Basic Tooth Cusps

tooth cusps

The main cusps of mammalian cheek teeth have specific names used for description. In the diagram, anterior is to the left. Buccal, or lingual, is medial (tongue side) and labial (lip) is lateral. For further orientation purposes, the lower teeth have the suffix "id" (e.g., protoconid is a lower-tooth cusp). The protocone is lingual and the protoconid is labial (so the protocone is "up and in" whereas the protoconid is "down and out"). The sketch to the left upper is of a tribosphenic tooth: a primitive type from which modern mammalian teeth are derived. The lower part of the diagram shows more or less typical squared-up molars of an herbivore derived from the tribosphenic type by the addition of a hypocone on the upper molar and loss of the paracone on the lower.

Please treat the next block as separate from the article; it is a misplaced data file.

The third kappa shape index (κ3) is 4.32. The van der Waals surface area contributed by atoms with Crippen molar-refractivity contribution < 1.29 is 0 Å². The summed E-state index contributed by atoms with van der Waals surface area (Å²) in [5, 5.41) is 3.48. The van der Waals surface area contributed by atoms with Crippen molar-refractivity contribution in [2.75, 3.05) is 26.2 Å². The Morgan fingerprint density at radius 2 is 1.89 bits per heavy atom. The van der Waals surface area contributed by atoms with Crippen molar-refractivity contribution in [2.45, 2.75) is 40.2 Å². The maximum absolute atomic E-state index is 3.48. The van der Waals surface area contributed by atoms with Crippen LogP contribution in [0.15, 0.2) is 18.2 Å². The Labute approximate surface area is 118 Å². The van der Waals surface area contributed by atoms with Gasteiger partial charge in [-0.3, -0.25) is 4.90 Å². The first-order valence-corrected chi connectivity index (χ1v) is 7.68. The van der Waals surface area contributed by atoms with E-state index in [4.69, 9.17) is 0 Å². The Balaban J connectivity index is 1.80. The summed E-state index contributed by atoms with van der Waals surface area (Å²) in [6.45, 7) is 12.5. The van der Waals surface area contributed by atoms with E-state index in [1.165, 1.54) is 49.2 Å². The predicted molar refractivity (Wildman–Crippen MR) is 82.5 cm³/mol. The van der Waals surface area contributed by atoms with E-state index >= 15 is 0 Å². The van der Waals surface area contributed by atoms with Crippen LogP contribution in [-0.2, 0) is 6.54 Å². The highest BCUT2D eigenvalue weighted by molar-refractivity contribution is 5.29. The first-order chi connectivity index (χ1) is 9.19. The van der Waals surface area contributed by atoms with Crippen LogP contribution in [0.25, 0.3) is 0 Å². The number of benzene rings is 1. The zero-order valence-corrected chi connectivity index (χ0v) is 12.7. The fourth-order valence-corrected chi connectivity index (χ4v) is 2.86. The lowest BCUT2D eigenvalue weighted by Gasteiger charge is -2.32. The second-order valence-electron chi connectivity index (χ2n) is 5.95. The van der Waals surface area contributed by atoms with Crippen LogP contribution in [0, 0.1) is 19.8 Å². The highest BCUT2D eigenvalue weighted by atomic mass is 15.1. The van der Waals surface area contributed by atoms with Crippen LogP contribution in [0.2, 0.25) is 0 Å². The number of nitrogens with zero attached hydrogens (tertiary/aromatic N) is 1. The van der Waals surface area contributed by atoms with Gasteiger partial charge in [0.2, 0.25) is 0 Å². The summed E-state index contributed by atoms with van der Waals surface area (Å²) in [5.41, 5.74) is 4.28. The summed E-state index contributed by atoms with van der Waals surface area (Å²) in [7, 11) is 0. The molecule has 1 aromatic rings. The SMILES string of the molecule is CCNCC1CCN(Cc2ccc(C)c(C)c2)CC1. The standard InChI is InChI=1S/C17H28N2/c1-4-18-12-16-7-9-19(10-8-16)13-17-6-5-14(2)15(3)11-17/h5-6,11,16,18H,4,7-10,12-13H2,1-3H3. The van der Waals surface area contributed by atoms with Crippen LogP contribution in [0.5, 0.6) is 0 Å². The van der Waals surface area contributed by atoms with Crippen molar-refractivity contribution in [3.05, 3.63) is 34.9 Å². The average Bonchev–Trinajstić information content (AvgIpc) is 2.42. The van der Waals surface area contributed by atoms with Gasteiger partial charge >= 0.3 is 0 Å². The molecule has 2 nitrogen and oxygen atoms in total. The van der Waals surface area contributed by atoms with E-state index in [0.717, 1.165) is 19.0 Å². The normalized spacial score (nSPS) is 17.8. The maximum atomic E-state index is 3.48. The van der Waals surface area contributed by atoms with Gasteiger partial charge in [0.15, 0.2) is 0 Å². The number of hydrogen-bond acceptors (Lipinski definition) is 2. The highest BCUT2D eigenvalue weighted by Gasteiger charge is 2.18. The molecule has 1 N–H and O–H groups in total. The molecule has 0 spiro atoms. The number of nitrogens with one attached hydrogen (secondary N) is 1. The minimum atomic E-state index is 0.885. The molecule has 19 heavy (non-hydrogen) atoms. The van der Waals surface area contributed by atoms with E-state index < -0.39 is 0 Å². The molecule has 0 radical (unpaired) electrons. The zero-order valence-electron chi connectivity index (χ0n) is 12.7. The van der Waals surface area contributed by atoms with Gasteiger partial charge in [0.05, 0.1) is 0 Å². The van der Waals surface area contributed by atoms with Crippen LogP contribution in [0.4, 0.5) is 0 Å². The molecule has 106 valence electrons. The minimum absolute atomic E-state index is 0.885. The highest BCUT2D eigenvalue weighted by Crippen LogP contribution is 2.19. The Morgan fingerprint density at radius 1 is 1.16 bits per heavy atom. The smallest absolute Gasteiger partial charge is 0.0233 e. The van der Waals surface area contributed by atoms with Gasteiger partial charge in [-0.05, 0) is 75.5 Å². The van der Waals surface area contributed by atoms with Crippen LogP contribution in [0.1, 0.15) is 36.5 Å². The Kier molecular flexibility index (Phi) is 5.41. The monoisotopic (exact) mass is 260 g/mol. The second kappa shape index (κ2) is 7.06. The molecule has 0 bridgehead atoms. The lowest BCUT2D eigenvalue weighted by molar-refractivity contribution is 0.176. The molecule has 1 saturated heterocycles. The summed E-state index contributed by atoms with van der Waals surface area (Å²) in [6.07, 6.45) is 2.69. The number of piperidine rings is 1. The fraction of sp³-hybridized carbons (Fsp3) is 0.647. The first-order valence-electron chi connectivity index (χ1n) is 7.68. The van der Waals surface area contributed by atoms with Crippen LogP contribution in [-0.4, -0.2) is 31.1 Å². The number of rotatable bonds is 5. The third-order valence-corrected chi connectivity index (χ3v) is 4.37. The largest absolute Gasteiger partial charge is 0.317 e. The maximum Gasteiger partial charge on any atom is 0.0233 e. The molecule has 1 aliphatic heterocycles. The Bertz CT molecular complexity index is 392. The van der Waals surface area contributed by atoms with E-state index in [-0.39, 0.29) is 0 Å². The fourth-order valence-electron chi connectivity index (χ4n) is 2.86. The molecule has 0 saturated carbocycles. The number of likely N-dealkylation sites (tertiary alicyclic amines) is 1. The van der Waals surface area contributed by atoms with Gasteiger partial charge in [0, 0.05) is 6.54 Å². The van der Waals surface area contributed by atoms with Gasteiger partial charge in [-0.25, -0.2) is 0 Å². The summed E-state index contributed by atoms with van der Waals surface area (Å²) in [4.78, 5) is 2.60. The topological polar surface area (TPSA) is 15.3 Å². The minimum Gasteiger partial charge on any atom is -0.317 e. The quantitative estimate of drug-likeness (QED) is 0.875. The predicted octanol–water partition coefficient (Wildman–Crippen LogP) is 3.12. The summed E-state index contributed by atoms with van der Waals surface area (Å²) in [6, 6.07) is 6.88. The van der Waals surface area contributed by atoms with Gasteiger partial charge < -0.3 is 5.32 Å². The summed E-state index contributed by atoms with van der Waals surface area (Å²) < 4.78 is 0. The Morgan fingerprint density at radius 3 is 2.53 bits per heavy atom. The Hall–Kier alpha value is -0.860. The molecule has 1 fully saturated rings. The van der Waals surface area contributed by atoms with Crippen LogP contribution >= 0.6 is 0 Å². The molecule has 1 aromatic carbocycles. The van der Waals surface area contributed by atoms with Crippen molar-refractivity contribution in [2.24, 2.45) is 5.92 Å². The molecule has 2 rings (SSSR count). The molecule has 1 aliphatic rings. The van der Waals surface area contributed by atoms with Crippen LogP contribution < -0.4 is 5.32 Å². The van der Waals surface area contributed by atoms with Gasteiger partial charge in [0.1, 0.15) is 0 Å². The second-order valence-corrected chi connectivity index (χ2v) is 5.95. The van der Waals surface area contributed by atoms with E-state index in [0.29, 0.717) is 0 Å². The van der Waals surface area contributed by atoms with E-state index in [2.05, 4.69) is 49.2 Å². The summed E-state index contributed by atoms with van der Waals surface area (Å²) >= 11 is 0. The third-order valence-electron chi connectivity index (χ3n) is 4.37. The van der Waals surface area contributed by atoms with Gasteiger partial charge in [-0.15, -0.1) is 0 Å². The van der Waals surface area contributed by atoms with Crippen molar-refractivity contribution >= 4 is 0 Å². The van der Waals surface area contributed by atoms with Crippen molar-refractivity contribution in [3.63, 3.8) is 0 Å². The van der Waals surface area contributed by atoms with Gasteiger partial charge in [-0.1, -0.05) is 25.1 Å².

In the sketches below, brachyodont and hypsodont teeth are contrasted and examples of simple bunodont, selenodont, and lophodont molars are shown.

Sketches of crown height and cusp types rule

Last Update: 11 Jan 2008

Centennial Museum and Department of Biological Sciences, The University of Texas at El Paso